Fathers of the Church
by Augustine of Hippo in Uncertain | translated by R. G. Macmullen; Ed. Philip Schaff
1. BOTH yesterday and to-day ye have heard the parables of the sower, in the words of our Lord Jesus Christ. Do ye who were present yesterday, recollect to-day. Yesterday we read of that sower, who when he scattered seed, "some fell by the way side," which the birds picked up; "some in stony places," which dried up from the heat; "some among thorns, which were choked," and could not bring forth fruit; and "other some into good ground, and it brought forth fruit, a hundred, sixty, thirty fold." But to-day the Lord hath again spoken another parable of the sower, "who sowed good seed in his field. While men slept the enemy came, and sowed tares upon it." As long as it was only in the blade, it did not appear; but when the fruit of the good seed began to appear, "then appeared the tares also." The servants of the householder were offended, when they saw a quantity of tares among the good wheat, and wished to root them out, but they were not suffered to do so; but it was said to them, "Let both grow together until the harvest." Now the Lord Jesus Christ explained this parable also; and said that He was the sower of the good seed, and He showed how that the enemy who sowed the tares was the devil; the time of harvest, the end of the world; His field the whole world. And what saith He? "In the time of harvest I will say to the reapers, Gather ye together first the tares, to burn them, but gather the wheat into My barn." Why are ye so hasty, He says, ye servants full of zeal? Ye see tares among the wheat, ye see evil Christians among the good; and ye wish to root up the evil ones; be quiet, it is not the time of harvest. That time will come, may it only find you wheat! Why do ye vex yourselves? Why bear impatiently the mixture of the evil with the good? In the field they may be with you, but they will not be so in the barn.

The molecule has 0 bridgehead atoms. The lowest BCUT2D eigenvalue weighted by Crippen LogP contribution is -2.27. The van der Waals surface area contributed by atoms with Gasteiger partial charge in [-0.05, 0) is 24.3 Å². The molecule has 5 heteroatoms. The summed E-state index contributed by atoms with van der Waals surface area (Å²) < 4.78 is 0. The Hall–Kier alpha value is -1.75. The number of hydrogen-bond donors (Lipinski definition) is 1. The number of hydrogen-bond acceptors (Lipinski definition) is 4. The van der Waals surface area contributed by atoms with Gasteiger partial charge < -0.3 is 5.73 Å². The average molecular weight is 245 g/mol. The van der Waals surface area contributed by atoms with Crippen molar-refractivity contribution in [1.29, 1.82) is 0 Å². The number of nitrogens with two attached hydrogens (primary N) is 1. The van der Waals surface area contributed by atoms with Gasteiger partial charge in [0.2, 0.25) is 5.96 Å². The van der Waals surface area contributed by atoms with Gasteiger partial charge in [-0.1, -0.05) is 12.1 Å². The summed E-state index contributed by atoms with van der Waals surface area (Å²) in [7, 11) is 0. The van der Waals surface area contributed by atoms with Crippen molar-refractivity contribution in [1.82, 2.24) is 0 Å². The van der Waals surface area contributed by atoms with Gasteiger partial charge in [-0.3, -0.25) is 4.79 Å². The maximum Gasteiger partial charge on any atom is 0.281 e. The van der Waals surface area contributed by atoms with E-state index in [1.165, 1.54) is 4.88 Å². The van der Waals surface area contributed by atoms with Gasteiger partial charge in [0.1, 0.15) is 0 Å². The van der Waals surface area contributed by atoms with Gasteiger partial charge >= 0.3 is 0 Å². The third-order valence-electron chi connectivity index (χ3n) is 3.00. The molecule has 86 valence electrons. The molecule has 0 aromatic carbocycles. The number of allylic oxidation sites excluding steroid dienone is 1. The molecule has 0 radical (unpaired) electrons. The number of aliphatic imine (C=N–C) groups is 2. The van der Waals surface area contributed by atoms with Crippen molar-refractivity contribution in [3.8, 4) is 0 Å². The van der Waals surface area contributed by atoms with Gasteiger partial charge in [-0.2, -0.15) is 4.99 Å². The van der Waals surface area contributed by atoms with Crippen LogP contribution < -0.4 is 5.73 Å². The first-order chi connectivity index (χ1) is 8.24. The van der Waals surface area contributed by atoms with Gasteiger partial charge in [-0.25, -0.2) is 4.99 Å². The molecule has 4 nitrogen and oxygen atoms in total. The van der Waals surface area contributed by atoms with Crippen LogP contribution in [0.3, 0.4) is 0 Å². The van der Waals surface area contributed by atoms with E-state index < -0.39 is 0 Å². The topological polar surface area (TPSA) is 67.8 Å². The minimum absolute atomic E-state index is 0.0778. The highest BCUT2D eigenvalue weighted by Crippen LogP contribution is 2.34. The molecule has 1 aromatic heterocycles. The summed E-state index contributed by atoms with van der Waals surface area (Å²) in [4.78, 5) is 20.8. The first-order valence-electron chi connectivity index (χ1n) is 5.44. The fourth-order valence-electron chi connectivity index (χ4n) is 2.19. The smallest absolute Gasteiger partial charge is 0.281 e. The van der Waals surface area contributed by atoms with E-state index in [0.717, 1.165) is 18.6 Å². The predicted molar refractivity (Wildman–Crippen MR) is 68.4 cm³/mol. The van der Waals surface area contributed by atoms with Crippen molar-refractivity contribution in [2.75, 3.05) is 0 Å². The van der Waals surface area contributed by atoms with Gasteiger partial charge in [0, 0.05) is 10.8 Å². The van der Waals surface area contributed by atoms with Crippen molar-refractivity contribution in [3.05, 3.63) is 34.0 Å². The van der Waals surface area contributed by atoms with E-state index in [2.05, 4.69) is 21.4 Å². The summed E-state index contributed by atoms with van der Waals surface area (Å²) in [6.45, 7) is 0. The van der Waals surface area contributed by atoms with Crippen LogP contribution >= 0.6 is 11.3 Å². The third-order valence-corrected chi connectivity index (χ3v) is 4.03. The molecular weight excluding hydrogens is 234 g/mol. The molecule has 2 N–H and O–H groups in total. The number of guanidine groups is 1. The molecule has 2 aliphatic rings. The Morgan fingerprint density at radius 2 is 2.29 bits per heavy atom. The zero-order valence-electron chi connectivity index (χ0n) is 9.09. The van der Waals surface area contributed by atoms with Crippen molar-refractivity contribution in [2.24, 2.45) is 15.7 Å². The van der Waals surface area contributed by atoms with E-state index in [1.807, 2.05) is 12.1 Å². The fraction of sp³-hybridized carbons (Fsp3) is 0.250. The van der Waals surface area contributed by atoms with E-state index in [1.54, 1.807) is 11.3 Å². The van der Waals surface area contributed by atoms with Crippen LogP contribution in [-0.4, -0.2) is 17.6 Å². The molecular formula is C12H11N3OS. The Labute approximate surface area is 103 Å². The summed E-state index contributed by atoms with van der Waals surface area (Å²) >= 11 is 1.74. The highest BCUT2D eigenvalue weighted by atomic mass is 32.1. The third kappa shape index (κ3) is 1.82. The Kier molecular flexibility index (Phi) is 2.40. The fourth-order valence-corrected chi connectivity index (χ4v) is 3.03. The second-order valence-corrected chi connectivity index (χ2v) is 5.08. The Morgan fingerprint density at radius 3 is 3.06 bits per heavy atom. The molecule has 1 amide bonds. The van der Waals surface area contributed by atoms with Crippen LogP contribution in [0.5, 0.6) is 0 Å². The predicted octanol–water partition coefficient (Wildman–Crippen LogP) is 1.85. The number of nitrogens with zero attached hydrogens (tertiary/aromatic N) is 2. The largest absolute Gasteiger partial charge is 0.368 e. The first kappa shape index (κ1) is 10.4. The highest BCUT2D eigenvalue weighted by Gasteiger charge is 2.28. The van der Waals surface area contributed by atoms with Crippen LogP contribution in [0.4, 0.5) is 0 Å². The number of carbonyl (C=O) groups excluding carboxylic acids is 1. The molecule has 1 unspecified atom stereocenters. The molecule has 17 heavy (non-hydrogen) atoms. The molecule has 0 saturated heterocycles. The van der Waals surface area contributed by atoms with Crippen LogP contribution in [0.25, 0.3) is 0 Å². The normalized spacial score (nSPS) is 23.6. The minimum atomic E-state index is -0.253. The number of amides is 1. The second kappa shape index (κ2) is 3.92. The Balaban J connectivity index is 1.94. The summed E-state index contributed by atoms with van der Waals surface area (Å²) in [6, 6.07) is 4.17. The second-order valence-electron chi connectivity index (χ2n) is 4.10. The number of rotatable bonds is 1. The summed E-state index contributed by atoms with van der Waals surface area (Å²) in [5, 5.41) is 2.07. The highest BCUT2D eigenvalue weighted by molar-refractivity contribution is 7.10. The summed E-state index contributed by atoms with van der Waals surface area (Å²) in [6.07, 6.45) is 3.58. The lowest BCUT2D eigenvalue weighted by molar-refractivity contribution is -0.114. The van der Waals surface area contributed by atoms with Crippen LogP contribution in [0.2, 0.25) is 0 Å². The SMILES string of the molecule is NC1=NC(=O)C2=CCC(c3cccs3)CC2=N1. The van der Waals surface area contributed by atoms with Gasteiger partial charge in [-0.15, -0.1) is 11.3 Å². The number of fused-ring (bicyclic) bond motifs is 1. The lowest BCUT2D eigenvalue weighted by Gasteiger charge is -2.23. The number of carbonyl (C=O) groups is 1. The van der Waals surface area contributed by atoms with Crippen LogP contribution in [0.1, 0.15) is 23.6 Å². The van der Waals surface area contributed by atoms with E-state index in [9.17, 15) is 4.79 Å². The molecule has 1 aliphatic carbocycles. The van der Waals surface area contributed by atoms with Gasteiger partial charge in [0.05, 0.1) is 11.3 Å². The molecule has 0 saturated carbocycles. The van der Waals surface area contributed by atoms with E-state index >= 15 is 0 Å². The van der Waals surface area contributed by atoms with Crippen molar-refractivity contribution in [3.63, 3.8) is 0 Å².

2. Now ye know that those three places mentioned yesterday where the seed did not grow, "the way side," "the stony ground," and "the thorny places," are the same as these "tares." They received only a different name under a different similitude. For when similitudes are used, or the literal meaning of a term is not expressed, not the truth but a similitude of the truth is conveyed by them. I see that but few have understood my meaning; yet it is for the benefit of all that I speak. In things visible, a way side is a way side, stony ground is stony ground, thorny places are thorny places; they are simply what they are, because the names are used in their literal sense. But in parables and similitudes one thing may be called by many names; therefore there is nothing inconsistent in my telling you that that "way side," that "stony ground," those "thorny places," are bad Christians, and that they too are the "tares." Is not Christ called "the Lamb"? Is not Christ "the Lion" too? Among wild beasts, and cattle, a lamb is simply a lamb, and a lion, a lion: but Christ is both. The first are respectively what they are in propriety of expression; the Latter both together in a figurative sense. Nay much more; besides this it may happen that under a figure, things very different from one another may be called by one and the same name. For what is so different as Christ and the devil? yet both Christ and the devil are called "a lion." Christ is called "a lion:" "The Lion hath prevailed of the tribe of Judah;" and the devil is called a lion: "Know ye not that your adversary the Devil walketh about as a roaring lion, seeking whom he may devour?" Both the one and the other then is a lion; the one a lion by reason of His strength; the other for his savageness; the one a lion for His "prevailing;" the other for his injuring. The devil again is a serpent, "that old serpent;" are we commanded then to imitate the devil, when our Shepherd told us, "Be ye wise as serpents, and simple as doves"?